Wednesday, December 7, 2011

An Everway Character

No use rambling, walking in the shadows, trailing a wandering star
"Pack Up your Sorrows," Richard & Mimi FariƱa

This is the story of Raindrop. She rose from humble beginnings to respected status to the friend of dragons. Now she's out to right injustice in the spheres, even if it means confronting the gods themselves...

Some roleplaying games require you to have a good idea of your character before you can start. If you make a character for Dungeons and Dragons 3rd or 4th edition, you need a good idea of what you're going to do before you ever pick up a 20-sided die. Other games give you little or no control over what happens to your character. If you're playing Traveler, you get to make choices which influence the way they'll turn out, but not the specifics.

But there are games which take a middle approach. Here's one where coming up for the inspiration for a character is actually part of the process of character creation: Everway.

When you open Everway's box, you see something that looks like a game box, with slots for cards, and a character sheet that feels like it could be a game board (though it doesn't really act like one). I could go into the history of the game, but that's not supposed to be the thrust of this article. The nickel tour: It was put out by Wizards of the Coast before they bought D&D, when they were trying to produce a different roleplaying game.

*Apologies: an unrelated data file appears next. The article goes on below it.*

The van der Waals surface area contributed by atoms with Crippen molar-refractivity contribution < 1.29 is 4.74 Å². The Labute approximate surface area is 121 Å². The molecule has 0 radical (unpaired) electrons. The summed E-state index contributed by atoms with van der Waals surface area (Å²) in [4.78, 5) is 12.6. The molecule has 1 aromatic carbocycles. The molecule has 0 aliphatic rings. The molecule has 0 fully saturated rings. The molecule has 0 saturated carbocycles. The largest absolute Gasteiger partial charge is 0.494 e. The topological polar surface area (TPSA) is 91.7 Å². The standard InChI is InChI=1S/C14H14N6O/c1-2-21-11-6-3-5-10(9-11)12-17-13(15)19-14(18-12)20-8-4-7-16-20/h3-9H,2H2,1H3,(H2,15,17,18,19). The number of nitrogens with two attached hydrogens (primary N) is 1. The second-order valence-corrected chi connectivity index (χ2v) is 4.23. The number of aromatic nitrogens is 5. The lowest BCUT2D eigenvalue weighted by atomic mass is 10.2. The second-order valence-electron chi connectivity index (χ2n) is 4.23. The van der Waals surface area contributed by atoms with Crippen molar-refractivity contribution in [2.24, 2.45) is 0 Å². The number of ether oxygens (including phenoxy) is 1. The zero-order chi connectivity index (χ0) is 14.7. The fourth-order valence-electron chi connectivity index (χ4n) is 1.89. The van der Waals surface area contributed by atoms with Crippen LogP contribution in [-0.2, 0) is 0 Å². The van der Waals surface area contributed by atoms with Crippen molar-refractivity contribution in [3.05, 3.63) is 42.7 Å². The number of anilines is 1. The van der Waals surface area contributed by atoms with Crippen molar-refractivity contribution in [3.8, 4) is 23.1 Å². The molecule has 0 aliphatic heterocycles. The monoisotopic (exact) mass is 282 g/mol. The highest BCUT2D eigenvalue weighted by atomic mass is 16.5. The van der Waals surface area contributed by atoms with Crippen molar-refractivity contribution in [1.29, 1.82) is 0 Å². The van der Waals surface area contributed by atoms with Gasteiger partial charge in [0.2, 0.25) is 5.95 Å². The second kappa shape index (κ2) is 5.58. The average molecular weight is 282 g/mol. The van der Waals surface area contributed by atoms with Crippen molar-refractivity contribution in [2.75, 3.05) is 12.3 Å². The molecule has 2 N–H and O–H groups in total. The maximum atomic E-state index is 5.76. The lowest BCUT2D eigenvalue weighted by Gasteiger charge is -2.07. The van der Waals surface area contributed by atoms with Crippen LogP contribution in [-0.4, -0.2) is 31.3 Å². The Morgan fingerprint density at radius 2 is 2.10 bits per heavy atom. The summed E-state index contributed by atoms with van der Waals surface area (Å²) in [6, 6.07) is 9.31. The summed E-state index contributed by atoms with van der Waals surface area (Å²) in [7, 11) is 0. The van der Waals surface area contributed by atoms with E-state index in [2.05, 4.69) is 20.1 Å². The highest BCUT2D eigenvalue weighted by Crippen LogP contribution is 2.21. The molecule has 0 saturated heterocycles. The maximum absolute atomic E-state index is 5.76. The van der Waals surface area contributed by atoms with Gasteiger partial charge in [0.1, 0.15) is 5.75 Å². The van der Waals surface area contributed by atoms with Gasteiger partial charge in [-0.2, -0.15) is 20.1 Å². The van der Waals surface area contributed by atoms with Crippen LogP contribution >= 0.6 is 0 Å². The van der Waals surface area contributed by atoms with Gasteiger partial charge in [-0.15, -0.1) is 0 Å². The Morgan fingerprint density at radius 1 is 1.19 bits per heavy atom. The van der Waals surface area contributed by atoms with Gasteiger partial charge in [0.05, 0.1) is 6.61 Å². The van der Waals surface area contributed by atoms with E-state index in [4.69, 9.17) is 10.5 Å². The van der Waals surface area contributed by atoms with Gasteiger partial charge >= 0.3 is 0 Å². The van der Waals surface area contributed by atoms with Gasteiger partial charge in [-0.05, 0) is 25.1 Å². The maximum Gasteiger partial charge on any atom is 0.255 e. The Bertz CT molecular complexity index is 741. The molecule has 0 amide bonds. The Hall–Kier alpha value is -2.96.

The game has a New Age feel to it. Characters are described by their Fire, Water, Earth and Air skills, and rather than rolling dice, you draw cards from a "Fortune Deck," modeled on the Tarot, and filled with imagery of elements, planetary symbols, and gods and goddesses.

In Everway, your character plays a Spherewalker, who can travel from one fantasy world to another. It allows a lot of backgrounds, and a lot of freedom in character creation. It's also, unlike many games, a visually interesting process. If you learn the (fairly straightforward) system, you only need to look at a few beautifully illustrated cards when you're creating one, rather than flip through tons of rules and pages of charts.

I started out with no real idea for a character, and wound up with one I think is pretty interesting, just by following the steps in the Players Guide. This is how I made Raindrop.

The Vision Stage